NASCAR Jeremy Clements Use Of Word N*GGER Led To Suspension
Although Jeremy Clements wanted to keep the racial word he used Sunday, that ultimately got him suspend indefinitely from NASCAR private, today his word choice was revealed.
MTV News has confirmed the reporter was indeed Marty Beckerman, an associate editor of MTV’s Guy Code. During an interview with MTV News, Beckerman shed light on what took place with NASCAR driver Clements.
“I was there to do a fish-out-of-water story about going to NASCAR and having a wild, crazy weekend. And, we were doing interviews with many of the drivers, and I was on the way to another interview — we were looking for [driver] Johanna Long’s trailer — and the NASCAR publicist called Mr. Clements over and asked him for help finding her,” Beckerman said. “He walked us toward where she was, and on the way over, I explained to him that Guy Code is rules for guys, how you treat your friends, how you treat your ladies, things like that. I was there to do a humor piece, so I asked him what would be Guy Code for race car drivers, and he blurted out [a phrase that used the n-word].”
Beckerman went on to point out he had no intentions to publish the story. If you’re familiar with Guy Code, the show is based on humor which is the polar opposite of what this situation has transformed into.The conversation wasn’t recorded, but Beckerman did write down in his notes the context of which the word was used.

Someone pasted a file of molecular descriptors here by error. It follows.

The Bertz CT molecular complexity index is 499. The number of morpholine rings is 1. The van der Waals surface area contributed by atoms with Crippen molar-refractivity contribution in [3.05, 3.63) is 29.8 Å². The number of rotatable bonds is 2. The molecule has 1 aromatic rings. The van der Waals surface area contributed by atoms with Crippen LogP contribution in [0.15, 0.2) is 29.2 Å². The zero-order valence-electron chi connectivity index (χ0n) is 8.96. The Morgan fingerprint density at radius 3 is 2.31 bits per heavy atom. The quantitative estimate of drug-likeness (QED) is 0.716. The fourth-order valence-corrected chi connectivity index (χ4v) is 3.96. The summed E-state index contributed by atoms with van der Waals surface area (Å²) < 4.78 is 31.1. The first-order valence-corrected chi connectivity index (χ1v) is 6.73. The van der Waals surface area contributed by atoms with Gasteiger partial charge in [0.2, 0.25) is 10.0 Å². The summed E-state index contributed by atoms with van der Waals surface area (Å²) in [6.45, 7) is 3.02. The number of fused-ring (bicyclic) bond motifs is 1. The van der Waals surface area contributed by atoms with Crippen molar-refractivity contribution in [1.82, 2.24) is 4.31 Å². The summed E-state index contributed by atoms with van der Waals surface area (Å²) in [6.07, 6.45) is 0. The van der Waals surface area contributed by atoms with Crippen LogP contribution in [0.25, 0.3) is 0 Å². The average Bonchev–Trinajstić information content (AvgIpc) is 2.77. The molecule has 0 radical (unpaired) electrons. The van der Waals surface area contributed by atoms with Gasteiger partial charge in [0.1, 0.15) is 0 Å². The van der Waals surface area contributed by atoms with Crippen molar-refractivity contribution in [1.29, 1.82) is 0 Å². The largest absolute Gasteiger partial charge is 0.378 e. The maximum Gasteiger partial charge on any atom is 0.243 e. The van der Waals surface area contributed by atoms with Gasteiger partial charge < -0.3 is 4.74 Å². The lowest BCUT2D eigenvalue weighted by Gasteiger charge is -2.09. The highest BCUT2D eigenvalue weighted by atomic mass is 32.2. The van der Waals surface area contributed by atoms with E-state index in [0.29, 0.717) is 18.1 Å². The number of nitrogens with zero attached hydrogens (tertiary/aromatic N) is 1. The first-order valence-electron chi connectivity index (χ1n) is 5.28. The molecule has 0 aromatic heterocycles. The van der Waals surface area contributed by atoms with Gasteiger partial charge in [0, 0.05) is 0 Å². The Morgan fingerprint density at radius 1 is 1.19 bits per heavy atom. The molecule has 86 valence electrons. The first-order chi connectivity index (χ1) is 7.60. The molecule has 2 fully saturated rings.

“We had not even intended to necessarily publish it, because our site is a humor site for men, we aren’t the New York Times, we aren’t investigative journalism. It didn’t fit with our blog,” Beckerman said. “The fact is that NASCAR made this a national story, and then Clements explained a bit of what he said to ESPN … I never wanted to be part of the story.”
Clements did call Beckerman Thursday, after his suspension was publicize, to offer an apology for his choice of words.
“I don’t know him well enough to know if that reflects anything in his heart,” Beckerman said, “but he said he doesn’t harbor these feelings.”
Beckerman pointed out that Clements was trying to reference “if you drive roughly, you’ll be treated roughly,” and that was the context in which he used the word. Although Beckerman backs up Clements’s stance by stating he didn’t direct the word at anyone particular. a derogatory and/or racial slur doesn’t have to be aimed at anyone to make an negative impact.
I can’t argue how Clements may feel personally, but the word shouldn’t have been used and a suspension was warranted. Regardless of Clements’s race, if he was an African- American I would also make the same case, such words shouldn’t be used. If you view it in this circumstances, if you was at work walking with a co-worker and a partner of the company, would you find it fitting to use the n-word during that situation? Well hopefully if you have any common sense you wouldn’t. Clements was at a place of business, when he decided to use that word.NASCAR is his boss and he is the employee and there are certain things you don’t say while at work. NASCAR has to lead by example, and by suspending Clements, even though fans didn’t hear the word, shows they aren’t playing around. It sets the tone. NASCAR won’t allow derogatory words or racial slurs under any circumstances.Powered by Sidelines